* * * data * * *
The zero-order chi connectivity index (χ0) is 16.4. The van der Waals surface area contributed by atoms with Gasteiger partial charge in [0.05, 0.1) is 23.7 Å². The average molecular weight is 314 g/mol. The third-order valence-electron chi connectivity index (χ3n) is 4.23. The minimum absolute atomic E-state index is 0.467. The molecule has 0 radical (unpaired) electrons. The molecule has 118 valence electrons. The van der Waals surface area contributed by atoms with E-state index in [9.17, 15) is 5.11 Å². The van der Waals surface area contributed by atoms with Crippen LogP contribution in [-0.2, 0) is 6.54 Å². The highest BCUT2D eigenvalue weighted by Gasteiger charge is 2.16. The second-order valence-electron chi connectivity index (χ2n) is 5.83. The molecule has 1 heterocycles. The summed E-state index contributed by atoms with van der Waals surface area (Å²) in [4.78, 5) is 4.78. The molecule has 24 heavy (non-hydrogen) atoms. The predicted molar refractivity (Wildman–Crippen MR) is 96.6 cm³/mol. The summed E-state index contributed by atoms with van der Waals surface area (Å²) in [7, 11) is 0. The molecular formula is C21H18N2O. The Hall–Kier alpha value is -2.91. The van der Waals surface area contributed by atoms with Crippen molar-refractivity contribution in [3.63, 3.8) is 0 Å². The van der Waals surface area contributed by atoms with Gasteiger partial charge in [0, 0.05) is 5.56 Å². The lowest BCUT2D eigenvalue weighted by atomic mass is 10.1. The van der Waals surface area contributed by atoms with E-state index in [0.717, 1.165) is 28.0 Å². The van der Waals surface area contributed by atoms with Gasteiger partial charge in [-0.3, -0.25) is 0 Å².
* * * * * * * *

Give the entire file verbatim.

The zero-order chi connectivity index (χ0) is 16.4. The van der Waals surface area contributed by atoms with Gasteiger partial charge in [0.05, 0.1) is 23.7 Å². The average molecular weight is 314 g/mol. The third-order valence-electron chi connectivity index (χ3n) is 4.23. The minimum absolute atomic E-state index is 0.467. The molecule has 0 radical (unpaired) electrons. The molecule has 118 valence electrons. The van der Waals surface area contributed by atoms with E-state index in [9.17, 15) is 5.11 Å². The van der Waals surface area contributed by atoms with Crippen LogP contribution in [-0.2, 0) is 6.54 Å². The highest BCUT2D eigenvalue weighted by Gasteiger charge is 2.16. The second-order valence-electron chi connectivity index (χ2n) is 5.83. The molecule has 1 heterocycles. The summed E-state index contributed by atoms with van der Waals surface area (Å²) in [4.78, 5) is 4.78. The molecule has 24 heavy (non-hydrogen) atoms. The predicted molar refractivity (Wildman–Crippen MR) is 96.6 cm³/mol. The summed E-state index contributed by atoms with van der Waals surface area (Å²) in [7, 11) is 0. The molecular formula is C21H18N2O. The Hall–Kier alpha value is -2.91. The van der Waals surface area contributed by atoms with Crippen molar-refractivity contribution in [3.63, 3.8) is 0 Å². The van der Waals surface area contributed by atoms with Gasteiger partial charge in [0, 0.05) is 5.56 Å². The lowest BCUT2D eigenvalue weighted by atomic mass is 10.1. The van der Waals surface area contributed by atoms with E-state index in [0.717, 1.165) is 28.0 Å². The van der Waals surface area contributed by atoms with Gasteiger partial charge in [-0.3, -0.25) is 0 Å².